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Hegel's Social EthicsReligion, Conflict, and Rituals of Reconciliation$
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Molly Farneth

Print publication date: 2017

Print ISBN-13: 9780691171906

Published to Princeton Scholarship Online: May 2018

DOI: 10.23943/princeton/9780691171906.001.0001

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Social Ethics in Hegel’s Phenomenology of Spirit

Social Ethics in Hegel’s Phenomenology of Spirit

Chapter:
(p.1) Chapter One Social Ethics in Hegel’s Phenomenology of Spirit
Source:
Hegel's Social Ethics
Author(s):

Molly Farneth

Publisher:
Princeton University Press
DOI:10.23943/princeton/9780691171906.003.0001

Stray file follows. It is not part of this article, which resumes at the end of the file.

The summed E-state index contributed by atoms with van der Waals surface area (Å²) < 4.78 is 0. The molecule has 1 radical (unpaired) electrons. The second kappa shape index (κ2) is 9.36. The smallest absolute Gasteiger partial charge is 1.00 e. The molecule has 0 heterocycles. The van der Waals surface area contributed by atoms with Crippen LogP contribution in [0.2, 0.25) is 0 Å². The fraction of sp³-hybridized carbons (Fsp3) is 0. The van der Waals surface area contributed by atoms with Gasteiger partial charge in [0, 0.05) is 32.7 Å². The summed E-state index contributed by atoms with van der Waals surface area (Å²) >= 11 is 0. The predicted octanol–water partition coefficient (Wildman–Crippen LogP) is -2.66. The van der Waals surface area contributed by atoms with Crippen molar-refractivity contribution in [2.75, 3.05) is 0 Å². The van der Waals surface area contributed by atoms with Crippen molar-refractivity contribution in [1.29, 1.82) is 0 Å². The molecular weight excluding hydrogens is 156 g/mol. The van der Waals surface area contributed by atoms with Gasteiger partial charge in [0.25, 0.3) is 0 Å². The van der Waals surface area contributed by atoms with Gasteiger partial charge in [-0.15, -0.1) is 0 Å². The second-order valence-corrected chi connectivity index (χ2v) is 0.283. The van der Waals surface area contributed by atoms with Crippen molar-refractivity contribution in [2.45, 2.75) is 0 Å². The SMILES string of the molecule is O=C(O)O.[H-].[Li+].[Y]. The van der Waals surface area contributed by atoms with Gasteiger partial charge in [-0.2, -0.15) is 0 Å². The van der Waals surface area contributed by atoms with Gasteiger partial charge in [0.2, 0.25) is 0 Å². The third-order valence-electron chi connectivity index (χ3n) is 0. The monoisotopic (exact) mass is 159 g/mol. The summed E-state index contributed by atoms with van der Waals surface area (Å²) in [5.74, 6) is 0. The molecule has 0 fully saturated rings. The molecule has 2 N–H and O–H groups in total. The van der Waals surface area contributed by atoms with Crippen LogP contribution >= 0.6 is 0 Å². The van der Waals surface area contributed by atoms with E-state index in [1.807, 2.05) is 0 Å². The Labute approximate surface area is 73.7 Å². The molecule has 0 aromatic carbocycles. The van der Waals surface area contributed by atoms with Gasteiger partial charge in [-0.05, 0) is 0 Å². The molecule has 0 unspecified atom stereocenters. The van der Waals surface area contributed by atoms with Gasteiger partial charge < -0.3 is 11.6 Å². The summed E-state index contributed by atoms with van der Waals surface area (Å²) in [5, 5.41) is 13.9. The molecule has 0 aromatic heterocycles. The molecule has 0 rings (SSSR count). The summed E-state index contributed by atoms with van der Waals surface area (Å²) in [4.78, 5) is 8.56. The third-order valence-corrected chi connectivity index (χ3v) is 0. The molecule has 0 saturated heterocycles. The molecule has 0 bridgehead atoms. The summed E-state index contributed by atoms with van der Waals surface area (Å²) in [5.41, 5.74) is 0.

This chapter discusses two aspects of Hegel's project together—epistemology and ethics, knowing and living well. In doing so, it gives an account of the relationships and practices that a community ought to cultivate, and of what happens when those relationships and practices are absent or deformed. In the Phenomenology of Spirit, Hegel shows what domination looks like and suggests that there is an alternative to it, a way of coping with conflict and forging solidarity. And, while Hegel was no democrat, he describes how conflicts can be confronted and hope for reconciliation sustained through just means in diverse communities. Read in this way, the Phenomenology of Spirit has much to teach the denizens of contemporary societies about what democracy ought to be.

Keywords:   G. W. F. Hegel, epistemology, ethics, Phenomenology of Spirit, domination, solidarity, diverse communities, democracy

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